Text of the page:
§ Dr. Stuttaford
asked the Secretary of State for Social Services if he will make a statement on the publication of tar and nicotine yield of cigarettes brands, and related matters.
§ Sir K. Joseph
On 16th March last year I announced that I was setting up in association with my right hon. Friends the Secretaries of State for Scotland and for Wales a Standing Scientific Liaison Committee, to advise on the scientific aspects of smoking and health. The House will remember that this committee consists of independent scientists and scientists from my Department and from the tobacco industry. One of its tasks was todevise satisfactory methods of determining for publication the tar and nicotine yield of the various brands of cigarettes on the market".I have received the committee's first report and I am today making it widely available, and a copy has been placed in the Library. The report must not be taken as indicating or implying that the industry has expressed any view about the medical advice—upon which the report is based—on the relationship between smoking and health. This is not a matter on which I have sought advice from the industry. The participation of the industry members in this report has been directed to the complex problem involved in assessing the tar and nicotine yields of cigarettes and to considering the most effective way of conveying the results to the public.
In general we have been able to accept the committee's report. It endorses the value of encouraging those who cannot stop altogether to choose brands with a lower tar and nicotine yield and it suggests satisfactory methods of sampling and testing. Testing arrangements are in hand and should lead to a first publication of lists of brands, in order of their tar yield, in the New Year. I propose to support this information by advising those who must smoke to choose brands with lower levels of tar.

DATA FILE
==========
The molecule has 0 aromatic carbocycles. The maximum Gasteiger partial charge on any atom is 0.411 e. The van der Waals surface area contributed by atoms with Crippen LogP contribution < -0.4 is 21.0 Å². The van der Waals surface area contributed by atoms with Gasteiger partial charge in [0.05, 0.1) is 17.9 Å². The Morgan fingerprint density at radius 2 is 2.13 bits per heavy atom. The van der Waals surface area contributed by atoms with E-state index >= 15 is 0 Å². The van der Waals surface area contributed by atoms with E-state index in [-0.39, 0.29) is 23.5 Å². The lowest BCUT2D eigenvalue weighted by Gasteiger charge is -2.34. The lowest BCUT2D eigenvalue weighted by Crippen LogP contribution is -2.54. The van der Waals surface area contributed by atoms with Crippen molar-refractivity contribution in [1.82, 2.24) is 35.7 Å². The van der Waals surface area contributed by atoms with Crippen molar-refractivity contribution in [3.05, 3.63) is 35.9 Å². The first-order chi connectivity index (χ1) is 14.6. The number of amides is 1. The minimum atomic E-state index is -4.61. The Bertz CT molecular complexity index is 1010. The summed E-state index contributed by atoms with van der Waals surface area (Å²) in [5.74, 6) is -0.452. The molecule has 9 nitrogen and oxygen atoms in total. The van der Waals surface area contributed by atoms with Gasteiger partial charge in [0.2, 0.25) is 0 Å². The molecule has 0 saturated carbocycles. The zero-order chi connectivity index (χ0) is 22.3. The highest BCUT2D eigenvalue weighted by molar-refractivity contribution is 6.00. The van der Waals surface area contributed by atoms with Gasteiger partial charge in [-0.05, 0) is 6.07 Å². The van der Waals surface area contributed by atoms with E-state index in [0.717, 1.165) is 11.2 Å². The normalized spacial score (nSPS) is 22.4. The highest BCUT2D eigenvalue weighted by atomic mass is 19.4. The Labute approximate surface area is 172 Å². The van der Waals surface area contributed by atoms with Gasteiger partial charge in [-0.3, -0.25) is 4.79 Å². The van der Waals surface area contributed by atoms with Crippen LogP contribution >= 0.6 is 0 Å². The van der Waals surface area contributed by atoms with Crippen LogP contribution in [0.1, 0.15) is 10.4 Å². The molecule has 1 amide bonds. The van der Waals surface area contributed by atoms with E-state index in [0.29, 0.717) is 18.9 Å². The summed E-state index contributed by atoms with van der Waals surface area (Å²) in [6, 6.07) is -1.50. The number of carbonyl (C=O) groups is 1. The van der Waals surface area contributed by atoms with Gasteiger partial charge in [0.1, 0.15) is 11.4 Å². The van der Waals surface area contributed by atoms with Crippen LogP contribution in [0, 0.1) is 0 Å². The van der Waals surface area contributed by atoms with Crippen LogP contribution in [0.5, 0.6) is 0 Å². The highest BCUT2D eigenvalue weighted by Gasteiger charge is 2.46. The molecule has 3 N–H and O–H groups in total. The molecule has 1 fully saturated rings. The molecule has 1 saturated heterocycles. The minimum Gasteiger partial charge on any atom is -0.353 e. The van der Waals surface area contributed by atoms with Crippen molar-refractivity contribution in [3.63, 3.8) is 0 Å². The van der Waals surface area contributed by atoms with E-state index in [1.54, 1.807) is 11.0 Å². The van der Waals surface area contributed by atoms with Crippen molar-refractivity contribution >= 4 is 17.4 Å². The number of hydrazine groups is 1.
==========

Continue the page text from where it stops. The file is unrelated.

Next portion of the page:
I have also agreed with the industry that where it already inserts coupons into cigarette packs it will print on the reverse of this material certain Government advice about safer smoking habits. Detailed 327W arrangements are currently under discussion with the industry.
I am discussing with the Health Education Council how it could most helpfully use some increase in its budget, particularly to steer people who cannot stop altogether towards less dangerous ways of smoking, and, most important of all, to experiment with ways of discouraging children from picking up the habit. My right hon. Friend the Secretary of State for Education and Science is sending a pamphlet about smoking and health education to local education authorities for the use of schools. Similar action will be taken in Scotland and in Wales. Much effort is being put into scientific research into attempts to produce a substitute smoking material which, when mixed in tobacco, would reduce those elements in cigarettes which medical opinion considers to be dangerous. It would be very wrong of me to raise false hopes, but there is clearly a need for these developments to succeed and the Standing Scientific Liaison Committee is considering the validity of testing which might be suitable for assessing the effects of the inclusion of new smoking materials in the production of cigarettes. The major interest and final responsibility must of course lie fairly and squarely on the manufacturers, but the Government will help in every way appropriate in the belief that in the longer term this may be a valuable solution for those who cannot be persuaded not to smoke.
I have discussed with the tobacco manufacturers the working of the voluntary agreement which I also announced last year. I have agreed with them some minor modifications to deal with points which have arisen since the agreement was made. Advertising films in cinemas will include a health warning; and so will cigarette advertisements which are disseminated through the post. The manufacturers will do their utmost to ensure that promotional offers are directed only to adult smokers so as to reduce the possibility of their coming into the hands of young people. The manufacturers have agreed with the television authorities that the authorities may obscure cigarette brand advertisements at sporting events, whether sponsored or not, which are otherwise likely to be exposed frequently or for long periods to television. Detailed arrangements are currently under discus- 328W sion between the industry and the television authorities. Most cigarette brand advertisements at sports stadia already carry the warning reference, and all will by the end of the year.
I am publishing today the results of some work which has been done on the long-term implications of cigarette smoking for the health service and social security funds.—[Vol. 813, c. 1189–98.]